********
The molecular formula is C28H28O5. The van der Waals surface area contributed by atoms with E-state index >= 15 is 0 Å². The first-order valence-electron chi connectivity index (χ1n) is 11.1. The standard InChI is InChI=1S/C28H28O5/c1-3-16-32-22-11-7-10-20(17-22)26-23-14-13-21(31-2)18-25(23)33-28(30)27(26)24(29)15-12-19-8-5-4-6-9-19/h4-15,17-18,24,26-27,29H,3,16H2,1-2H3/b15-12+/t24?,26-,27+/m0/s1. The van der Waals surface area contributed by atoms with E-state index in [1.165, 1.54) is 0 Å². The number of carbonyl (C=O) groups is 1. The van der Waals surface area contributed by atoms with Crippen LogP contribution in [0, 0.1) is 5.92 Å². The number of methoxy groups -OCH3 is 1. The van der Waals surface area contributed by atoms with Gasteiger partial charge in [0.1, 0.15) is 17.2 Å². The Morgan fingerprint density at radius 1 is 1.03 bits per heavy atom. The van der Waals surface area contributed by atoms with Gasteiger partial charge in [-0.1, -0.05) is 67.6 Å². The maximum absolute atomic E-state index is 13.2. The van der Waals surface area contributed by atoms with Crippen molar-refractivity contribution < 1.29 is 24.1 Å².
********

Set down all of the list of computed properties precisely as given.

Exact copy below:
The molecular formula is C28H28O5. The van der Waals surface area contributed by atoms with E-state index >= 15 is 0 Å². The first-order valence-electron chi connectivity index (χ1n) is 11.1. The standard InChI is InChI=1S/C28H28O5/c1-3-16-32-22-11-7-10-20(17-22)26-23-14-13-21(31-2)18-25(23)33-28(30)27(26)24(29)15-12-19-8-5-4-6-9-19/h4-15,17-18,24,26-27,29H,3,16H2,1-2H3/b15-12+/t24?,26-,27+/m0/s1. The van der Waals surface area contributed by atoms with E-state index in [1.165, 1.54) is 0 Å². The number of carbonyl (C=O) groups is 1. The van der Waals surface area contributed by atoms with Crippen LogP contribution in [0, 0.1) is 5.92 Å². The number of methoxy groups -OCH3 is 1. The van der Waals surface area contributed by atoms with Gasteiger partial charge in [0.1, 0.15) is 17.2 Å². The Morgan fingerprint density at radius 1 is 1.03 bits per heavy atom. The van der Waals surface area contributed by atoms with Gasteiger partial charge in [-0.1, -0.05) is 67.6 Å². The maximum absolute atomic E-state index is 13.2. The van der Waals surface area contributed by atoms with Crippen molar-refractivity contribution < 1.29 is 24.1 Å².